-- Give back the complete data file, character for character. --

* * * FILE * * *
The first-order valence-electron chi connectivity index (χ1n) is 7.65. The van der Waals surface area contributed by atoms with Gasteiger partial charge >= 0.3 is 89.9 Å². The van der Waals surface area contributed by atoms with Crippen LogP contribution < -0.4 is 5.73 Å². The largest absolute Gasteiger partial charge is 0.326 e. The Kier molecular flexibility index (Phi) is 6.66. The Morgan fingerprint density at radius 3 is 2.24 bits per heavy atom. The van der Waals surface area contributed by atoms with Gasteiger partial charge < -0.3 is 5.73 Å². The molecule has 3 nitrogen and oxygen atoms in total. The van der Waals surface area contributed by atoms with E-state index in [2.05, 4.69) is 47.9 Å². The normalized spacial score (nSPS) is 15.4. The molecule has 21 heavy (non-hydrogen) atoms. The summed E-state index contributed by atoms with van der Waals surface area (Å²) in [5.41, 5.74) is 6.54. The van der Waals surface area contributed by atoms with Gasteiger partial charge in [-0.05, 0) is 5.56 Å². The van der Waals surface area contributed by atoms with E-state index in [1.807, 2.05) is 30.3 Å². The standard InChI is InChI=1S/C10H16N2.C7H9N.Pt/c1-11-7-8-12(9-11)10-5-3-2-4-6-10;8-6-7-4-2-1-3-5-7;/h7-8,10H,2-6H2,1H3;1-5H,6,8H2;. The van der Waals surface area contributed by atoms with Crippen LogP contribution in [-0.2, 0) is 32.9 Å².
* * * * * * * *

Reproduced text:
The first-order valence-electron chi connectivity index (χ1n) is 7.65. The van der Waals surface area contributed by atoms with Gasteiger partial charge >= 0.3 is 89.9 Å². The van der Waals surface area contributed by atoms with Crippen LogP contribution < -0.4 is 5.73 Å². The largest absolute Gasteiger partial charge is 0.326 e. The Kier molecular flexibility index (Phi) is 6.66. The Morgan fingerprint density at radius 3 is 2.24 bits per heavy atom. The van der Waals surface area contributed by atoms with Gasteiger partial charge < -0.3 is 5.73 Å². The molecule has 3 nitrogen and oxygen atoms in total. The van der Waals surface area contributed by atoms with E-state index in [2.05, 4.69) is 47.9 Å². The normalized spacial score (nSPS) is 15.4. The molecule has 21 heavy (non-hydrogen) atoms. The summed E-state index contributed by atoms with van der Waals surface area (Å²) in [5.41, 5.74) is 6.54. The van der Waals surface area contributed by atoms with Gasteiger partial charge in [-0.05, 0) is 5.56 Å². The van der Waals surface area contributed by atoms with E-state index in [1.807, 2.05) is 30.3 Å². The standard InChI is InChI=1S/C10H16N2.C7H9N.Pt/c1-11-7-8-12(9-11)10-5-3-2-4-6-10;8-6-7-4-2-1-3-5-7;/h7-8,10H,2-6H2,1H3;1-5H,6,8H2;. The van der Waals surface area contributed by atoms with Crippen LogP contribution in [-0.2, 0) is 32.9 Å².